Japanese innovation has dazzled the world for decades; but with all of its state-of-the-art technology and cutting-edge designs, few would think that the latest item to cause a frenzy abroad is a humble vehicle straight from the rural roads of Japan. The kei truck, a type of tiny truck that's very popular throughout Asia, is earning fans in America for its compact size and versatility.
At first, one may think the dimensions of the adorable mini truck may have something to do with kawaii aesthetics. After all, most of them are only up to 11 feet long and less than 7 feet high. In reality, their size is a result of the Japanese tax laws, as smaller vehicles are taxed less.
Kei trucks first appeared in Japan in 1949. They evolved from three-wheel trucks based on motorcycles that were popular in post-World War II Japan. This tiny vehicle has an equally tiny engine. At 660cc, is about half the size of the smallest compact vehicles on the market. Many car manufacturers have produced their own kei trucks, like the Suzuki Carry, the Honda Acty, the Daihatsu Hijet, the Mazda Scrum, and the Subaru Sambar.
While it may sound impractical, the truth is that kei trucks rule the rural roads of Japan, allowing farmers and regular folks to carry their shopping, timber, or food for their livestock in a straight-forward way. These versatile vehicles can reach a speed of 62 to 75 mph; although, by law, were only designed for a maximum speed of about 50 mph.
Much smaller than a regular truck, but with a much bigger storing capacity than a compact car, Americans have found that kei trucks fill in a necessary gap in types of vehicles. However, its main downside is the regulations that would surround it should you want to import one. Business Insider reports that the Department of Transportation and Environmental Protection Agency has imposed some restrictions on more recent models. As they can be limited to 25 mph depending on the state, Pennsylvania requires them to be registered as off-road vehicles, while California's stricter environmental laws make it difficult to drive a kei truck there.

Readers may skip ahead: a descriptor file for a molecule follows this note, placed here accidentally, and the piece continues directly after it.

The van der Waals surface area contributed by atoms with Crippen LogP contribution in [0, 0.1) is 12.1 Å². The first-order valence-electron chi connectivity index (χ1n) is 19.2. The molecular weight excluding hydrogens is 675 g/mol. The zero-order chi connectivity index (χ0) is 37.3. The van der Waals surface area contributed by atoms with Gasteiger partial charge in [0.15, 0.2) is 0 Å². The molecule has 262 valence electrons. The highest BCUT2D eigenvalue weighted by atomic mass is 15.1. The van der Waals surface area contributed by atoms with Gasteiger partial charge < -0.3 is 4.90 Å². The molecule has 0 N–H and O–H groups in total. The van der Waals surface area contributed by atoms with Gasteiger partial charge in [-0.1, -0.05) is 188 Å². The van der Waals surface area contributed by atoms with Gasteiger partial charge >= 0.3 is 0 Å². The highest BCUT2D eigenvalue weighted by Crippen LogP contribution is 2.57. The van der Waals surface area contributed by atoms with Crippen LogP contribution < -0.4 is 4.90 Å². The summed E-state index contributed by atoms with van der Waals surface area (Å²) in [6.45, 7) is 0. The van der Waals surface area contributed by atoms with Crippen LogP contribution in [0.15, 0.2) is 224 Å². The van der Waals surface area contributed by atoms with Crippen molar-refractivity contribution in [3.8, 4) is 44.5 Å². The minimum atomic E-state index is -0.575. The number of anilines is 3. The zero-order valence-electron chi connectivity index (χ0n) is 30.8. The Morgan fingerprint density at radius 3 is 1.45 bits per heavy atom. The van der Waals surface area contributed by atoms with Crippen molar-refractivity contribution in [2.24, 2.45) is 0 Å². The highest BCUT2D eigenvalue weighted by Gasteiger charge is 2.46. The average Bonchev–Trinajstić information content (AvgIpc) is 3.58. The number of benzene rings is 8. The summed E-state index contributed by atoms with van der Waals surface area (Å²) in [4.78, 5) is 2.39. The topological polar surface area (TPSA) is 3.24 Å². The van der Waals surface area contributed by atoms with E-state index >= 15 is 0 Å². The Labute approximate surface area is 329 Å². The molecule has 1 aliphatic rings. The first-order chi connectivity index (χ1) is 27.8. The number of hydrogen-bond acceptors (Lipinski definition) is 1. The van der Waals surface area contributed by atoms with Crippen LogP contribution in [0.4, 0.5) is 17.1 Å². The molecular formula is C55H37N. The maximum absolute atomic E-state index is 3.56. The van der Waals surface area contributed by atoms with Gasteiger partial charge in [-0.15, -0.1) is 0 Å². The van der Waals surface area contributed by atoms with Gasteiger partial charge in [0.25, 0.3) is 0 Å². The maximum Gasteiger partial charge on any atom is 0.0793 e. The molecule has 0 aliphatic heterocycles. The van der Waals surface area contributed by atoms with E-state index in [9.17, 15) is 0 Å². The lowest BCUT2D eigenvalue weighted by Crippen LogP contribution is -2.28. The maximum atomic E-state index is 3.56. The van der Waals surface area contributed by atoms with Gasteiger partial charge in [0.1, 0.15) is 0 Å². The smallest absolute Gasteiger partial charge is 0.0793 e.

Despite the obstacles it may face, American kei truck owners have focused on the good—starting with their price. By law, new kei trucks can't be sold abroad, so the ones that make it to the U.S. are used models. However, they are usually in great shape and sold after only a few years of use by their original owners. This results in kei trucks being available for as little as $5,000, with the shipping costs making up for most of the price tag.
Although they are clearly not made for the wild American highway, the miniature size and reliable-yet-laidback spirit has conquered hearts abroad. Since Japanese car exporters are getting more and more requests for this type of vehicle, don't be surprised to spot a tiny kei truck on your next road trip through small town America.
The kei truck, a type of tiny truck that's very popular throughout Asia, is earning fans in America for its compact size and versatility.
Many car manufacturers have produced their own kei trucks, like the Suzuki Carry, the Honda Acty, the Daihatsu Hijet, the Mazda Scrum, and the Subaru Sambar.
Much smaller than a regular truck, but with a much bigger storing capacity than a compact car, the kei truck fills a gap in types of cars that many people want.
h/t: [Business Insider]